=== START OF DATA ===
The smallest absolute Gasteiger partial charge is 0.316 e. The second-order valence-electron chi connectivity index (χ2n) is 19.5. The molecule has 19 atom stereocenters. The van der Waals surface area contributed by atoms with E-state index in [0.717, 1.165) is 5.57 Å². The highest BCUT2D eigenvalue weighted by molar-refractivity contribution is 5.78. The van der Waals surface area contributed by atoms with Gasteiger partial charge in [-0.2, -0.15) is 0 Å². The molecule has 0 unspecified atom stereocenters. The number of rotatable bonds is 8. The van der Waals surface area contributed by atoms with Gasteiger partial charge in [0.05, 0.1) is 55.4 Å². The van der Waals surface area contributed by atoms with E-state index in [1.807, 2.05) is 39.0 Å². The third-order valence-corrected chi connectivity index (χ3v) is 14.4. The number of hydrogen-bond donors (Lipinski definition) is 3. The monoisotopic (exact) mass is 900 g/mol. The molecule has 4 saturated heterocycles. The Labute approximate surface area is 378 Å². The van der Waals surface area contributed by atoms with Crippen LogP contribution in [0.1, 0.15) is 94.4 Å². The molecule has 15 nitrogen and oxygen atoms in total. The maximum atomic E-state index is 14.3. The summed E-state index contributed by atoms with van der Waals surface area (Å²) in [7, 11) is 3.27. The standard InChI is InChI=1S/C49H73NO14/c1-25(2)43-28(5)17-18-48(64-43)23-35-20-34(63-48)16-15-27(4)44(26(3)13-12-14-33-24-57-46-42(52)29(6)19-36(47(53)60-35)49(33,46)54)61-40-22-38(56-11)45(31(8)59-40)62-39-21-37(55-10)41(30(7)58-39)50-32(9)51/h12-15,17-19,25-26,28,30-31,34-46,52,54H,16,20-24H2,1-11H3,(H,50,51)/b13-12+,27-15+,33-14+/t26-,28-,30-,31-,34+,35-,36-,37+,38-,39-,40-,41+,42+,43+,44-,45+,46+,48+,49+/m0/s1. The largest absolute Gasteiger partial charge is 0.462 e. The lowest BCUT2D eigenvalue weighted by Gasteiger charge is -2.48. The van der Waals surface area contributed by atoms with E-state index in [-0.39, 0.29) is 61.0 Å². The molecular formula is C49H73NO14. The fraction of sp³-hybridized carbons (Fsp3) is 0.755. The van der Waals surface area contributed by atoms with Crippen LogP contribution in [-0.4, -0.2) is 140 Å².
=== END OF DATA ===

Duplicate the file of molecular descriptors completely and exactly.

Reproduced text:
The smallest absolute Gasteiger partial charge is 0.316 e. The second-order valence-electron chi connectivity index (χ2n) is 19.5. The molecule has 19 atom stereocenters. The van der Waals surface area contributed by atoms with E-state index in [0.717, 1.165) is 5.57 Å². The highest BCUT2D eigenvalue weighted by molar-refractivity contribution is 5.78. The van der Waals surface area contributed by atoms with Gasteiger partial charge in [-0.2, -0.15) is 0 Å². The molecule has 0 unspecified atom stereocenters. The number of rotatable bonds is 8. The van der Waals surface area contributed by atoms with Gasteiger partial charge in [0.05, 0.1) is 55.4 Å². The van der Waals surface area contributed by atoms with E-state index in [1.807, 2.05) is 39.0 Å². The third-order valence-corrected chi connectivity index (χ3v) is 14.4. The number of hydrogen-bond donors (Lipinski definition) is 3. The monoisotopic (exact) mass is 900 g/mol. The molecule has 4 saturated heterocycles. The Labute approximate surface area is 378 Å². The van der Waals surface area contributed by atoms with Crippen LogP contribution in [0.1, 0.15) is 94.4 Å². The molecule has 15 nitrogen and oxygen atoms in total. The maximum atomic E-state index is 14.3. The summed E-state index contributed by atoms with van der Waals surface area (Å²) in [7, 11) is 3.27. The standard InChI is InChI=1S/C49H73NO14/c1-25(2)43-28(5)17-18-48(64-43)23-35-20-34(63-48)16-15-27(4)44(26(3)13-12-14-33-24-57-46-42(52)29(6)19-36(47(53)60-35)49(33,46)54)61-40-22-38(56-11)45(31(8)59-40)62-39-21-37(55-10)41(30(7)58-39)50-32(9)51/h12-15,17-19,25-26,28,30-31,34-46,52,54H,16,20-24H2,1-11H3,(H,50,51)/b13-12+,27-15+,33-14+/t26-,28-,30-,31-,34+,35-,36-,37+,38-,39-,40-,41+,42+,43+,44-,45+,46+,48+,49+/m0/s1. The largest absolute Gasteiger partial charge is 0.462 e. The lowest BCUT2D eigenvalue weighted by Gasteiger charge is -2.48. The van der Waals surface area contributed by atoms with E-state index in [-0.39, 0.29) is 61.0 Å². The molecular formula is C49H73NO14. The fraction of sp³-hybridized carbons (Fsp3) is 0.755. The van der Waals surface area contributed by atoms with Crippen LogP contribution in [-0.4, -0.2) is 140 Å².